New data expected at lung-cancer conference on experimental drug combos

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The World Conference on Lung Cancer, scheduled to begin Sunday, will offer doctors and investors new data about the latest oncology drug pairings, as drugmakers test out the most effective treatments for lung cancer in the first-line setting.

Evercore ISI analyst Mark Schoenebaum wrote in an investor note that the winning combination for the deadly disease will likely be the one that justifies “the additional toxicity of an additional drug,” by performing well across populations, or excelling in a subset of patients—such as those whose tumors have high expression of the PD-L1 protein.

Data from these pairings will be closely watched: Bristol-Myers Squibb's Opdivo with Yervoy; AstraZeneca's MEDI4736 with tremelimumab; and Roche's atezolizumab with a chemotherapy agent.

Opdivo received FDA approval in second-line lung cancer in March after receiving approval in advanced skin cancer in December 2014.

Schoenebaum did caution, however, that he believes there will be insufficient data to determine which combination strategy will prove superior: pairing antibodies with a chemotherapy, or pairing those antibodies with CTLA-4 inhibitors, like tremelimumab and Yervoy, when treating lung cancer in the first line.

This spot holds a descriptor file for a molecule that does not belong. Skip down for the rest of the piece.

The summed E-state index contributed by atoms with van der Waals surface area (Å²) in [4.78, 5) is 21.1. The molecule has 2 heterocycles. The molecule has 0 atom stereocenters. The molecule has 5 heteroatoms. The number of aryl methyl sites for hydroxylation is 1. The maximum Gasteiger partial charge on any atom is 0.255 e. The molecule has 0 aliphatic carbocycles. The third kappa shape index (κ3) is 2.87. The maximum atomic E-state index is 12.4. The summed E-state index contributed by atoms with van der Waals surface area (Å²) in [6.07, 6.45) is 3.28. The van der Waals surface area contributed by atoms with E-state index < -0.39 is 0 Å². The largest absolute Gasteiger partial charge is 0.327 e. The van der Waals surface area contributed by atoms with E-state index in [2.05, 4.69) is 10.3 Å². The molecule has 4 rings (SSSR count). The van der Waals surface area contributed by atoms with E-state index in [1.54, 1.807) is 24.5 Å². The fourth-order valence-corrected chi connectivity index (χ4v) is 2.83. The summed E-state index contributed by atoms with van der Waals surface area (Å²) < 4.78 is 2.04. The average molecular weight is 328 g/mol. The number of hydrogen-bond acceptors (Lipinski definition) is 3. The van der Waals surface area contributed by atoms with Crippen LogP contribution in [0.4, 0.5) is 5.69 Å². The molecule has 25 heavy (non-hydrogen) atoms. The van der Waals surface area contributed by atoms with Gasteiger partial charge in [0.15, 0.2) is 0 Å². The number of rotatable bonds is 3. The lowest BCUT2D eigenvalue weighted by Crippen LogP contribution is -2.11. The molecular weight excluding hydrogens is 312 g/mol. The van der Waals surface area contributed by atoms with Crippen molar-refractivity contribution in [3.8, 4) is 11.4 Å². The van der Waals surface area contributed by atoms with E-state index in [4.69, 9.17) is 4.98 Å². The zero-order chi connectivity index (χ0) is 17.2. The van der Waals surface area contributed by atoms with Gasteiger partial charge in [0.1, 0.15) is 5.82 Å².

Bristol-Myers Squibb said it will present new data for the company's investigational combination of CTLA-4 inhibitor Yervoy and PD-1-blocking antibody Opdivo, specifically studying how effective certain dosings are in lung-cancer patients.

Schoenebaum said he expects to see more information about “overall response rate, possible depth of response and some overall survival data,” cautioning, however, that BMS will likely only have six months of results to share.

That limited data range has tempered his firm's expectation for the data. “We don't believe there would be sufficient data to convincingly assess the added benefit from the combination,” he wrote.

How these antibodies perform with chemotherapy agents will be further scrutinized with new data from Roche.

Schoenebaum said they hope to see if the impressive response rates shown from atezolizumab when paired with chemotherapy “hold up when additional patients are added” as well as the effect in tumors when chemotherapy is stopped after four to six cycles.

BMS noted on its second-quarter conference call that it saw little difference in survival among patients when adding chemotherapy to an Opdivo regimen.

The conference kicks off in Denver, Colorado, on Sunday.

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